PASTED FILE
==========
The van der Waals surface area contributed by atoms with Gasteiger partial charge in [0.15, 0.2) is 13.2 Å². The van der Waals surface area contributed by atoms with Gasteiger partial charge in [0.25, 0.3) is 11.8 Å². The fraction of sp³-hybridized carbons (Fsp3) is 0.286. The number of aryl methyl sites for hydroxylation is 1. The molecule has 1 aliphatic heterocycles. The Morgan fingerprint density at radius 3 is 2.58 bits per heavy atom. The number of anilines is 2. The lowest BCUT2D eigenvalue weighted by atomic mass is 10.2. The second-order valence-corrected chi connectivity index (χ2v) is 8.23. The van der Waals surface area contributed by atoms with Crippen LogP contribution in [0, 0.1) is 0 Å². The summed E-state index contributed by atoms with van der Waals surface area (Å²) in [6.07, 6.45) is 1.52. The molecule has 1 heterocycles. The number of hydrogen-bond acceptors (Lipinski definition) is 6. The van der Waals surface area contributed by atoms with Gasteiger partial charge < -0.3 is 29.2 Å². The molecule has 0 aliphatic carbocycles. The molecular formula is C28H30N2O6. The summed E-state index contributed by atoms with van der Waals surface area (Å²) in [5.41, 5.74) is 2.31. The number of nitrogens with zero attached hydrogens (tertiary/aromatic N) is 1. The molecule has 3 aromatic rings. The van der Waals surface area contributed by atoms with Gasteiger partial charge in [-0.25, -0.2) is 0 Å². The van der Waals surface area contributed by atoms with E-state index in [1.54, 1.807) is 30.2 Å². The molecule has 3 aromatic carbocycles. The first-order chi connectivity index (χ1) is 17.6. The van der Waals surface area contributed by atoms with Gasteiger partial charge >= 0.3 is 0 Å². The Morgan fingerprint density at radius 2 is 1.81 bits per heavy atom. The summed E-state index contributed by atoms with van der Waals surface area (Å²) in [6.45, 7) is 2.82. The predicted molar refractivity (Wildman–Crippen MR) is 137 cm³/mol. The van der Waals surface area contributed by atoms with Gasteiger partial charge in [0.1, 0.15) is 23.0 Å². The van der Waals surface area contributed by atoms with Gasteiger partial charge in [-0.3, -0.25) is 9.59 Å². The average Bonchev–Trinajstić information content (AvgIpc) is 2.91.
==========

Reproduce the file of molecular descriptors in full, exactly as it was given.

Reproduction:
The van der Waals surface area contributed by atoms with Gasteiger partial charge in [0.15, 0.2) is 13.2 Å². The van der Waals surface area contributed by atoms with Gasteiger partial charge in [0.25, 0.3) is 11.8 Å². The fraction of sp³-hybridized carbons (Fsp3) is 0.286. The number of aryl methyl sites for hydroxylation is 1. The molecule has 1 aliphatic heterocycles. The Morgan fingerprint density at radius 3 is 2.58 bits per heavy atom. The number of anilines is 2. The lowest BCUT2D eigenvalue weighted by atomic mass is 10.2. The second-order valence-corrected chi connectivity index (χ2v) is 8.23. The van der Waals surface area contributed by atoms with Crippen LogP contribution in [0, 0.1) is 0 Å². The summed E-state index contributed by atoms with van der Waals surface area (Å²) in [6.07, 6.45) is 1.52. The molecule has 1 heterocycles. The number of hydrogen-bond acceptors (Lipinski definition) is 6. The van der Waals surface area contributed by atoms with Gasteiger partial charge < -0.3 is 29.2 Å². The molecule has 0 aliphatic carbocycles. The molecular formula is C28H30N2O6. The summed E-state index contributed by atoms with van der Waals surface area (Å²) in [5.41, 5.74) is 2.31. The number of nitrogens with zero attached hydrogens (tertiary/aromatic N) is 1. The molecule has 3 aromatic rings. The van der Waals surface area contributed by atoms with Gasteiger partial charge in [-0.25, -0.2) is 0 Å². The van der Waals surface area contributed by atoms with E-state index in [1.54, 1.807) is 30.2 Å². The molecule has 3 aromatic carbocycles. The first-order chi connectivity index (χ1) is 17.6. The van der Waals surface area contributed by atoms with Gasteiger partial charge >= 0.3 is 0 Å². The Morgan fingerprint density at radius 2 is 1.81 bits per heavy atom. The summed E-state index contributed by atoms with van der Waals surface area (Å²) in [6.45, 7) is 2.82. The predicted molar refractivity (Wildman–Crippen MR) is 137 cm³/mol. The van der Waals surface area contributed by atoms with Gasteiger partial charge in [0.1, 0.15) is 23.0 Å². The van der Waals surface area contributed by atoms with Gasteiger partial charge in [-0.3, -0.25) is 9.59 Å². The average Bonchev–Trinajstić information content (AvgIpc) is 2.91.